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Lactate Threshold - Demystifying This Common Term!

What Are Thresholds?

You may well have come across the terms ‘threshold’, ‘lactate threshold’ or ‘anaerobic threshold’ before. They’re the sort of phrases you hear coaches mention, or read about in magazines. In the world of sports science the concept of the threshold ‘phenomenon’ has been hotly debated over the last 30 or so years.

There has been a lot of discussion about the naming of these thresholds and whether clear breakpoints in the lactate/workrate relationships actually do exist.

Most commonly these thresholds are determined from assessing the changes in blood lactate concentration during an incremental exercise test - hence the term 'lactate threshold'.

If you have any questions about lactate thresholds or any aspect of triathlon training then please just ask us.

What Is Lactate?

When your body uses carbohydrates as a fuel lactate is produced. This process is called anaerobic metabolism. When carbohydrate is metabolised, lactic acid is produced in the form of lactate ions and hydrogen ions. The greater the rate that carbohydrate is metabolised for energy, the greater the rate that lactate is produced.

In the early 1900s it was believed that lactate was a waste product occurring only during high intensity exercise. This view has been significantly challenged over the last 20 years. This is because aerobic and anaerobic glycolysis occur simultaneously, regardless of the intensity of exercise. The relative contribution of each process will vary depending on the intensity of exercise.

So at low intensities (plenty of oxygen available), aerobic metabolism will dominate, and the lactate produced from the small contribution of anaerobic metabolism will be cleared.

As the exercise intensity increases, the contribution of anaerobic metabolism to the production of energy increases, as less oxygen becomes available. More and more lactate will be produced, and eventually there will be more being produced than can be cleared.

So lactate is always produced, but when the exercise intensity is low enough, it is actually used as a fuel and therefore it does not accumulate.

Is Lactate ‘Bad’?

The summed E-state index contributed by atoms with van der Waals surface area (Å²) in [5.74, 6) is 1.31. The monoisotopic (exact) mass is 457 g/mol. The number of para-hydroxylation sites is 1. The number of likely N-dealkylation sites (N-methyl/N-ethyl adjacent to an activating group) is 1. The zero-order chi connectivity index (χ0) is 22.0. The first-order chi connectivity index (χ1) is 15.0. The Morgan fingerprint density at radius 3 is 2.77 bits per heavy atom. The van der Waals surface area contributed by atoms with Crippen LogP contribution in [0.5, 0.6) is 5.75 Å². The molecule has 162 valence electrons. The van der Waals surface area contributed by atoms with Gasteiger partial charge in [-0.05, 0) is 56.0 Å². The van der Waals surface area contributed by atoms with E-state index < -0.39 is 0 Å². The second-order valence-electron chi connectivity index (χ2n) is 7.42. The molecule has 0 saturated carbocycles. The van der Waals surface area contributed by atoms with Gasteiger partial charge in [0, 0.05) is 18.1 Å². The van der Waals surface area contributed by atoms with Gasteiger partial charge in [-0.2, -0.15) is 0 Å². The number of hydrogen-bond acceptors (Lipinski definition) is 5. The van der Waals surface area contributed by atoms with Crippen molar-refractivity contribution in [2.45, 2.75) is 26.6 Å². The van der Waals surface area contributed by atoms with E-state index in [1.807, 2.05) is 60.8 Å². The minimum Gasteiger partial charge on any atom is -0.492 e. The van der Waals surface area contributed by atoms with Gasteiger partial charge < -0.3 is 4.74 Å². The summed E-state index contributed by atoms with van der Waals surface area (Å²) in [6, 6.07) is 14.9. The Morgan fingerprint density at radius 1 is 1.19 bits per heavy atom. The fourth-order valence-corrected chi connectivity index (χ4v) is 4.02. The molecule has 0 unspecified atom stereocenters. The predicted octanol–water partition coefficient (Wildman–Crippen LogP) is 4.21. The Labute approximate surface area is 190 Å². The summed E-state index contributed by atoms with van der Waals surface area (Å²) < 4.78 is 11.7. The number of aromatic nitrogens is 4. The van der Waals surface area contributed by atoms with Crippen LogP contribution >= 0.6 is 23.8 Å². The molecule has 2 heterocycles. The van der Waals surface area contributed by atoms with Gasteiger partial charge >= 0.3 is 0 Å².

When the rate of production exceeds the rate that it can be cleared (metabolised for further energy production and neutralised by other processes), lactate and hydrogen ions will accumulate in the blood and muscles. The accumulation of hydrogen ions makes the blood and muscle more acidic, which inhibits the functioning of the muscle, causing you to not be able to work as hard.

Hence lactate is associated with fatigue, without in itself causing fatigue.

Therefore the concentration of lactate in the blood gives an indication of the predominant type of energy metabolism being used. This gives an indication of your training status - the better you are able to use a higher proportion of fats rather than carbohydrate as fuel (therefore saving carbohydrates for later in the exercise or for higher intensity exercise) the lower your blood lactate concentration will be.

Why Is It Helpful to Know Where My Thresholds Lie?

Nowadays the measurement of blood lactate levels during an incremental exercise test has become one of the main ways of assessing endurance performance. These tests usually determine the lactate thresholds or variations on this concept.

The term ‘threshold’ is commonly used to describe the point (or exercise intensity) when the energy source your body uses to fuel your activity changes significantly and measurably.

The proportion of these two fuels (fats and carbohydrates) that you use will depend on the intensity of the activity you are doing, and to a certain extent, the availability of these fuels. You have a much longer lasting supply of fats than carbohydrates, therefore the main aim of training for an endurance sport is to train your body to become better at using fats.

Blood lactate accumulation during a test where exercise intensity increases is often used to prescribe training intensities based on the 'lactate thresholds' as well as assessing endurance performance. Traditionally these two points were determined at set concentrations of lactate in the blood: 2 and 4mmol/l.

However a more individualised approach is now more common. The thresholds are generally determined by plotting blood lactate concentrations on a graph against workload (see below).

There are two transition points commonly used to assess training status and prescribe training. They can also be used to a certain extent to predict performance and racing intensities.

Lactate threshold graph

A downwards and/or rightwards shift in the lactate curve is generally accepted to indicate an improvement in endurance capacity. A shift in the opposite direction indicates a worsening in endurance capacity.

However interpretation of the data must be done with care. Low levels of carbohydrate stored in the muscles (seen when an athlete doesn’t consume enough carbohydrate following long, hard training sessions) means that the body won’t produce as much lactate as normal. This is because there isn’t enough carbohydrate available to be used as a fuel to result in much of an accumulation of lactate.

What Are The Thresholds Called?

This is where a lot of the confusing terminology comes in, with people using the same term or phrase for these transitions to mean different things.

As mentioned, there are two typical breakpoints that are passed during incremental exercise. The first one is commonly called the aerobic threshold – so called because it marks the upper limit of exercise fuelled almost exclusively by aerobic metabolism. Exercise below or at this point can be maintained for hours.

Exercise intensities slightly above this threshold result in slightly higher concentrations of lactate in the blood, however this concentration stays at a constant level.

The highest intensity of exercise that results in a balance between the amount of lactate being produced and the amount being eliminated is the MLSS. Some call this the anaerobic threshold.